But what of those college courses that require face-to-face interaction, for example, discussion-intensive seminars in the humanities, which intentionally limit class size to less than 25 students in order to foster a genuine community of aspiring learners? As someone who taught precisely such classes for two decades (I taught political philosophy), I recognize online learning alone cannot fully replicate this experience. But we would be wrong to compare this classroom setting with online courses, for this does not describe the reality of undergraduate instruction at public colleges and universities. I recently asked a University of Texas-Austin official how many courses the average student takes in four years that consist of small, intensive-discussion seminars. His answer was, “No more than half.” In reality, the bulk of the courses students take in their first two years of college are mass lecture courses, with hundreds of students (laptops in front of them) listening to a professor lecture. The only face-to-face interaction they get is the occasional discussion with the teaching assistant assigned to the professor. In comparison with this, the reality of public higher education, online courses do not suffer. Quite the contrary. In their online courses, students can go back, again and again if need be, over materials they did not pick up in the classroom lecture, and they can chart their progress through the regular evaluations online learning now provides.
In this light, if we were to reconstruct course delivery to capitalize on online courses, using blended learning when needed, universities could come much closer to the $10,000-degree goal than they might have realized previously, and with no loss of quality.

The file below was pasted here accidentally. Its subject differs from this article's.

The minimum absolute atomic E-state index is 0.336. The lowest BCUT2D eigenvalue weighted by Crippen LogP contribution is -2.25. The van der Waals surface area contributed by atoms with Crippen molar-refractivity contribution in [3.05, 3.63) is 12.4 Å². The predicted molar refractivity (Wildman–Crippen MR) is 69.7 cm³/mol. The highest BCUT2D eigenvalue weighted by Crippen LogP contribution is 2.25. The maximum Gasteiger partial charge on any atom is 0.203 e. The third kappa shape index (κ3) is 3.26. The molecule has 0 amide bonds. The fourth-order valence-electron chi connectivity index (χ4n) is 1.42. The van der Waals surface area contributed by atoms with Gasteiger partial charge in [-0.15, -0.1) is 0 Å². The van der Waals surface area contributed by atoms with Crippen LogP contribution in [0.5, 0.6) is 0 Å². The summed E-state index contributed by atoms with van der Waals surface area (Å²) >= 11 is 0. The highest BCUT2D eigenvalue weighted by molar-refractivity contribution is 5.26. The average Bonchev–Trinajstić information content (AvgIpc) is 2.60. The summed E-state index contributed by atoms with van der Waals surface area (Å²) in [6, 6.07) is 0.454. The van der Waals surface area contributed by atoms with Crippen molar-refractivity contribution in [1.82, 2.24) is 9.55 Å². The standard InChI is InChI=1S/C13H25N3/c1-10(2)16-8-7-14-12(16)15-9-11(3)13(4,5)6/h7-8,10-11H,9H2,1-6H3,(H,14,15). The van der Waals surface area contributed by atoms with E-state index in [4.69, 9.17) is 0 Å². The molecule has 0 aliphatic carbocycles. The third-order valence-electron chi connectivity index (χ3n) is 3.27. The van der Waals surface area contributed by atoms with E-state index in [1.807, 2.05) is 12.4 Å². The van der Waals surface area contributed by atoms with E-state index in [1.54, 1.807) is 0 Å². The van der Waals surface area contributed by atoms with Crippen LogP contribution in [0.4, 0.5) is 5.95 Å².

Moreover, even in instances in which a student has neither the time nor the money to enroll in anything but a purely online four-year degree, critics should not look down their noses. To do so ignores the new reality of the college degree-seeking demographic. Today, what have been labeled “non-traditional students” make up the majority of those seeking some form of postsecondary education, be it two- or four-year degrees, or some form of postsecondary certification. Such students are either over the age of 25 and/or work full-time, and/or have families to take care of. For this, the new majority, relocating to a college town and/or attending college full time is not an option. Likely their only ticket to an advanced education is an online, $10,000 degree.
Critics should reflect on this before being so quick to dismiss the $10,000-degree movement. Alternatively, the critics might want to demonstrate their concern over increasing access and affordability by coming up with something better.
Until and unless that happens, the $10,000 degree appears to be an idea whose time has come.
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 Barbara Means, Yukie Toyama, “Evaluation of Evidence-Based Practices in Online Learning: A Meta-Analysis and Review of Online Learning Studies,” U.S. Department of Education, September 2010. Accessed September 19, 2013 at http://www2.ed.gov/rschstat/eval/tech/evidence-based-practices/finalreport.pdf